Monday, May 25, 2015

Experience vs. Surprise

Britt Robertson as Casey Newton in Tomorrowland

Which is more important in a story, the experience or the surprise?  In our current cinematic landscape, everything is all about keeping secrets from the audience until a movie's release so not to spoil the experience, and yet so many of our modern movies and TV shows are based off of books, comic books, or video games, that I must question why this is so important.  While a good surprise can create a unique experience once, if the story in itself is not an involving experience every time you watch it, even after you've experienced all of the surprises it has in store, then the whole thing kind of falls flat to me.  Here's the bottom line, while it's good to try and preserve any surprises you might have as a storyteller for the audience, it has to be a good experience beyond that.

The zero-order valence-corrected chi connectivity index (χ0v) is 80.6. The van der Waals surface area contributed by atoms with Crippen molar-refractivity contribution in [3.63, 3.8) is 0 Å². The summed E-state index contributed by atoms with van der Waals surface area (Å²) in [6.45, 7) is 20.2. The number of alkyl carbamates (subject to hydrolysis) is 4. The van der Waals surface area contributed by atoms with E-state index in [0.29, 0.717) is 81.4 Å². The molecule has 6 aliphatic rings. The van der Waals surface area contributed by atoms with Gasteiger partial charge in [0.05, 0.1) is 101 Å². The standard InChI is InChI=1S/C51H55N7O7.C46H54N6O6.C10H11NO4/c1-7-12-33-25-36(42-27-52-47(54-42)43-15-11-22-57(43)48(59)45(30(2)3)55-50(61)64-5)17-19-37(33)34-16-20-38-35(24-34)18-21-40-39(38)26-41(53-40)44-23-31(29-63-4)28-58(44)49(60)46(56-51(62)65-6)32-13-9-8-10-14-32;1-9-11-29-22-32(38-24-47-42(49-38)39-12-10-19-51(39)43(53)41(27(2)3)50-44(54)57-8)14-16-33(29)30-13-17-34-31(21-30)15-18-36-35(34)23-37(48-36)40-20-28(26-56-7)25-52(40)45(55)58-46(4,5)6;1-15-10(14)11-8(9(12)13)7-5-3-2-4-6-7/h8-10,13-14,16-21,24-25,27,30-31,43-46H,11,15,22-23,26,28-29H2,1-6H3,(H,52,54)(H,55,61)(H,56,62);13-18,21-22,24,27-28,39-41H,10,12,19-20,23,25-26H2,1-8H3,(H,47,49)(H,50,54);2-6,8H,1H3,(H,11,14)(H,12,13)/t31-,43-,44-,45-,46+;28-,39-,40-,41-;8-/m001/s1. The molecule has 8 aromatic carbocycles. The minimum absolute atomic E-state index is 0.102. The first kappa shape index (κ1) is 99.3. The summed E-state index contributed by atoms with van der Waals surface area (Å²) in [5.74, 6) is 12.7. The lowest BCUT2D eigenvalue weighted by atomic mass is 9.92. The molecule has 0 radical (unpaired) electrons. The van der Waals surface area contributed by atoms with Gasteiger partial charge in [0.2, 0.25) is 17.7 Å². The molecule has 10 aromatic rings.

What really inspired me to write on this subject is just the way that almost every major movie in production nowadays tries to be so secretive about what's going to happen in their movie, and yet most of these movies are based off of pre-existing stories to begin with.  Fans know that Harry Potter dies and comes back to life, they know that the Titanic is going to sink, we know these things and yet the filmmakers and storytellers still try to keep everything like it's a big state secret.  A movie isn't a redacted CIA brief, it's something that's meant to be experienced over-and-over again.  Now, I don't want it to be misinterpreted that I don't like it when a good movie ducks when I expected it to dodge, but what I am saying is that this moment of surprise has to feel shocking every time I see it.

Alfred Hitchcock on the Set of Psycho